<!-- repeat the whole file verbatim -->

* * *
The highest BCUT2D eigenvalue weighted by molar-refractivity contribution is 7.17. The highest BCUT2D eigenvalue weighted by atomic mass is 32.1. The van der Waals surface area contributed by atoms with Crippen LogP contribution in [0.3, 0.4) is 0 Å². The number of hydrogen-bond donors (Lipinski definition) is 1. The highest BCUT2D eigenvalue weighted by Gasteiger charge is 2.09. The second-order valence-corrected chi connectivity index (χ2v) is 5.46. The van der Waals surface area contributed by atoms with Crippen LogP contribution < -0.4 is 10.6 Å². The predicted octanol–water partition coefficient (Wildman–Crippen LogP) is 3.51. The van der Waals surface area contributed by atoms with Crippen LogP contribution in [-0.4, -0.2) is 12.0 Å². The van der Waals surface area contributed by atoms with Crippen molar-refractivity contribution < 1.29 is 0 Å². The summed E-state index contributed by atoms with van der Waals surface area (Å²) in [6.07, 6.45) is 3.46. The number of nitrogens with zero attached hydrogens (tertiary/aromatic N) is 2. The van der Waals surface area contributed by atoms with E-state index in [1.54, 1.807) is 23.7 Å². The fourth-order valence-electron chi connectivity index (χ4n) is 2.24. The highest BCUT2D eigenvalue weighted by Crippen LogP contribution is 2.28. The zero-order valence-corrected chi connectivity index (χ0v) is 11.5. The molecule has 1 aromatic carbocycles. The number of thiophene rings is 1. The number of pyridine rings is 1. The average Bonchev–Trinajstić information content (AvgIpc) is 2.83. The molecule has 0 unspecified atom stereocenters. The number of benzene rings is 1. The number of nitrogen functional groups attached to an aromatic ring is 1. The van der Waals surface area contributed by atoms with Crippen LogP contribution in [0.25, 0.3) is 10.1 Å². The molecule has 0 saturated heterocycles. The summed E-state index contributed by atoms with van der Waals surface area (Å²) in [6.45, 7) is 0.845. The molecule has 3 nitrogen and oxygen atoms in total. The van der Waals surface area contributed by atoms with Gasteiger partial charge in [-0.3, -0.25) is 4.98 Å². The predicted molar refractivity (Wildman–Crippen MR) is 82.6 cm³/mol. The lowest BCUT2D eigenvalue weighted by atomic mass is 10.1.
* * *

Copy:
The highest BCUT2D eigenvalue weighted by molar-refractivity contribution is 7.17. The highest BCUT2D eigenvalue weighted by atomic mass is 32.1. The van der Waals surface area contributed by atoms with Crippen LogP contribution in [0.3, 0.4) is 0 Å². The number of hydrogen-bond donors (Lipinski definition) is 1. The highest BCUT2D eigenvalue weighted by Gasteiger charge is 2.09. The second-order valence-corrected chi connectivity index (χ2v) is 5.46. The van der Waals surface area contributed by atoms with Crippen LogP contribution < -0.4 is 10.6 Å². The predicted octanol–water partition coefficient (Wildman–Crippen LogP) is 3.51. The van der Waals surface area contributed by atoms with Crippen LogP contribution in [-0.4, -0.2) is 12.0 Å². The van der Waals surface area contributed by atoms with Crippen molar-refractivity contribution < 1.29 is 0 Å². The summed E-state index contributed by atoms with van der Waals surface area (Å²) in [6.07, 6.45) is 3.46. The number of nitrogens with zero attached hydrogens (tertiary/aromatic N) is 2. The van der Waals surface area contributed by atoms with E-state index in [1.54, 1.807) is 23.7 Å². The fourth-order valence-electron chi connectivity index (χ4n) is 2.24. The highest BCUT2D eigenvalue weighted by Crippen LogP contribution is 2.28. The zero-order valence-corrected chi connectivity index (χ0v) is 11.5. The molecule has 1 aromatic carbocycles. The number of thiophene rings is 1. The number of pyridine rings is 1. The average Bonchev–Trinajstić information content (AvgIpc) is 2.83. The molecule has 0 unspecified atom stereocenters. The number of benzene rings is 1. The number of nitrogen functional groups attached to an aromatic ring is 1. The van der Waals surface area contributed by atoms with Crippen LogP contribution in [0.25, 0.3) is 10.1 Å². The molecule has 0 saturated heterocycles. The summed E-state index contributed by atoms with van der Waals surface area (Å²) in [6.45, 7) is 0.845. The molecule has 3 nitrogen and oxygen atoms in total. The van der Waals surface area contributed by atoms with Gasteiger partial charge in [-0.3, -0.25) is 4.98 Å². The predicted molar refractivity (Wildman–Crippen MR) is 82.6 cm³/mol. The lowest BCUT2D eigenvalue weighted by atomic mass is 10.1.